Last November, Southwest Airlines Listening Center staffers were monitoring a screen displaying a social media word cloud when an alarming tweet went out in Los Angeles.
A passenger waiting to deplane from another airline tweeted that they were delayed because there was a gunman in LAX. Other tweets about a shooting began boiling up on Southwest’s word cloud screen.
The center called operational staff and spokespeople. “They didn’t know what we were talking about,” says Ashley Pettit, social business advisor at the airline.
Within 15 minutes they called back. The chatter was right. A gunman had shot dead a Transportation Security Administration employee and wounded others.
And so, the importance of Southwest’s Listening Center was proven almost as soon as it started, allowing the airline to notify staff, issue safety messages, and prepare press statements.
— Southwest Airlines (@SouthwestAir) November 1, 2013
The center for the forward-looking airline officially opened this week after nearly a year of trial operations.
7 days a week
The center at the airline’s Dallas headquarters engages with employees and customers in real time 18 hours a day, seven days a week. Southwest calls it its “nerve center.” The integration of traditional media, social media, operational data, and even the intranet allows the airline to act quickly on insights.
“We know that we’re going to learn about an operational crisis first via social media,” Pettit says.
Southwest has long been known as a leader in social media monitoring, but the center is more than a social media bunker. By roping in a wide range of digital activity, it identifies situations as mundane as the guy who is unhappy about the Wi-Fi on a flight, to matters as urgent as the airport shooting.
The center’s mainstream media monitoring and can give PR a heads-up on breaking stories. And interestingly, it also ropes in what’s trending on its intranet, SWALife.
“It’s really about listening to all of our different audiences and using feedback to make smarter decisions to enhance the customer experience,” Pettit says. “With our employees, it’s about understanding what’s important to them.”
The Listening Center uses visualizations powered by Salesforce ExactTarget and Marketing Cloud’s Radian6, Command Center and Crowd Reactive. The technology enables Southwest to latch onto hot topics, influencers, trends, and consumer-generated media, the airline reports.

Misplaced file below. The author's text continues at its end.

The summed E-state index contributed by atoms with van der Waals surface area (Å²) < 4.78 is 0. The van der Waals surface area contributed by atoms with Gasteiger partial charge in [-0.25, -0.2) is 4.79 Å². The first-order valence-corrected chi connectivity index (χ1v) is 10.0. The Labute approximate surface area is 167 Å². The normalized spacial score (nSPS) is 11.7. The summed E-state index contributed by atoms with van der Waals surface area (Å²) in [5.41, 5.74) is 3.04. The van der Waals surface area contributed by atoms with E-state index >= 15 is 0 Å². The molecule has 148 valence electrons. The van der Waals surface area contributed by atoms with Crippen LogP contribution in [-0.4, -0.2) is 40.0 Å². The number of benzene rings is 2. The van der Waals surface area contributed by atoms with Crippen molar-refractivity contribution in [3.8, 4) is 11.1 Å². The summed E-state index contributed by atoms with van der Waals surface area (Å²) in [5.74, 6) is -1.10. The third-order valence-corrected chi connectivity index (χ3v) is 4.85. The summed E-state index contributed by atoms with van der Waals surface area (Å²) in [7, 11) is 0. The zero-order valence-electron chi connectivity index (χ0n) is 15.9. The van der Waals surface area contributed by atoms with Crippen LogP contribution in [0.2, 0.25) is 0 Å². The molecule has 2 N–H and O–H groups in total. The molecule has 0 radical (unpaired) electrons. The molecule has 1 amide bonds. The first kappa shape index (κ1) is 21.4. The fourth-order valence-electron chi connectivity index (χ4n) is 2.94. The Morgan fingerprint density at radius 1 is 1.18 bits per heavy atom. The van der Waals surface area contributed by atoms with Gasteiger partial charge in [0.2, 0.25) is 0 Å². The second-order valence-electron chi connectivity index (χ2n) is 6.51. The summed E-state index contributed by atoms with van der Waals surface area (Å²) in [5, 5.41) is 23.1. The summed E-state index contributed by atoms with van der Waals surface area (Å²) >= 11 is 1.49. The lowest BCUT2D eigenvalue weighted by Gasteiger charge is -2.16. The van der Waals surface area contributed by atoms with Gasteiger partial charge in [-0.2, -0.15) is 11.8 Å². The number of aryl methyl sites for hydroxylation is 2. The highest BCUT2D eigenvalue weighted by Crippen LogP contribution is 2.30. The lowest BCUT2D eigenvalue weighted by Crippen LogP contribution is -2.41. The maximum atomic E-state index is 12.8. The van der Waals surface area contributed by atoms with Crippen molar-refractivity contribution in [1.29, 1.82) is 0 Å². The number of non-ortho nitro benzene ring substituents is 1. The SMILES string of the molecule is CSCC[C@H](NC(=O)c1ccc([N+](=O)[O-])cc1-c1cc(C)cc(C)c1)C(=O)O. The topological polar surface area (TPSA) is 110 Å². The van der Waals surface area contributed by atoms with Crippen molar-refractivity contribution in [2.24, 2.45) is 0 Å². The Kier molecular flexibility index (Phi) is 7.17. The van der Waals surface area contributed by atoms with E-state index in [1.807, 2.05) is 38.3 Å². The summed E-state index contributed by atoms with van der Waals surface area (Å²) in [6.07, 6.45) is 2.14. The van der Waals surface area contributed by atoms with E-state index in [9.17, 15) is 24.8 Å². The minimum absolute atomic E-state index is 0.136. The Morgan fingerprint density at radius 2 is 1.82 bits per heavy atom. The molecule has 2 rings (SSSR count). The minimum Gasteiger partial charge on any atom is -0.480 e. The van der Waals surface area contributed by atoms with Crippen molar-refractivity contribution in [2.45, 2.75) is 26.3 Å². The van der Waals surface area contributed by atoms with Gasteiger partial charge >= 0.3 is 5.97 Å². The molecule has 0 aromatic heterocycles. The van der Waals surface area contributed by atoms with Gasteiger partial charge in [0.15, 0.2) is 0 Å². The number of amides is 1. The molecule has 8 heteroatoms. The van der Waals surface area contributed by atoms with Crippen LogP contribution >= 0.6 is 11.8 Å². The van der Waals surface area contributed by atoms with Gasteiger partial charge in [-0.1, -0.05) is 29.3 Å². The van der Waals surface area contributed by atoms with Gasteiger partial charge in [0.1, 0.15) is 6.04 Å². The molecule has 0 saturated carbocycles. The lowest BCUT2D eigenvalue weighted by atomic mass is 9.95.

A multi-departmental approach
The center taps employees from communications, marketing, and customer relations.
It’s not just about responding to gripes and emergencies. Southwest mines for story ideas. If something’s trending on Facebook or Twitter, or a hot topic is going viral, brand managers start thinking. If there’s a way to weigh in that’s relevant to the mission, Southwest will offer its two cents.
During New York Fashion Week, the airline noticed all the chatter around models and runways. Hmmm. Southwest had some pretty big models out on its runways. Why not barge in on the skinny stiletto-wearers hashtag, #NYFW, with a little airplane joke?
— Southwest Airlines (@SouthwestAir) September 12, 2013
Such tweets draw RTs, jokes, and (you’ll be shocked to learn) the occasional Twitter sneer.
The center also listens for feedback about products, such as Business Select or EarlyBird Check-In. The chatter, praise, and complaints are all passed on daily to the relevant departments in the company.
The staff has the authority to respond to a grumbling customer and make things right. The guy who gripes about slow Wi-Fi might get a free coupon next time he flies. The center can field comments from people snarling about flight delays or answer questions about how many bags you can check. A staffer may provide information to a parent confused about whether a kid can fly without an adult.
The Knee Defender
Monitoring the mainstream media has its advantages, too. This week, a story emerged about a gadget called Knee Defender, used by evil air travelers to prevent the seat in front of them from reclining.
“We had never heard of this until yesterday when the story broke,” Pettit said recently.
The gadget caused an in-flight squabble on a United Airlines flight, which had to land in Chicago on Aug. 24 en route from Newark, N.J., to Denver, Bloomberg reported. One friendly traveler installed a device that restricted seat of the passenger in front of him.
“Upset that her seat was locked, one traveler threw water at a man who employed a Knee Defender and refused to remove it at the request of a flight attendant,” Bloomberg stated, citing an AP report.
The Listening Center gave a heads-up to PR, which scrambled some talking points. Sure enough, reporters called, wanting to know whether Southwest had a policy on the Knee Defender.
“We see all this stuff bubbling up, typically on the social Web first,” Pettit says. “So we’re making sure that all our different stakeholders internally and externally know that something like that might be happening. We want to make sure that they get that information right away so that they can prepare.”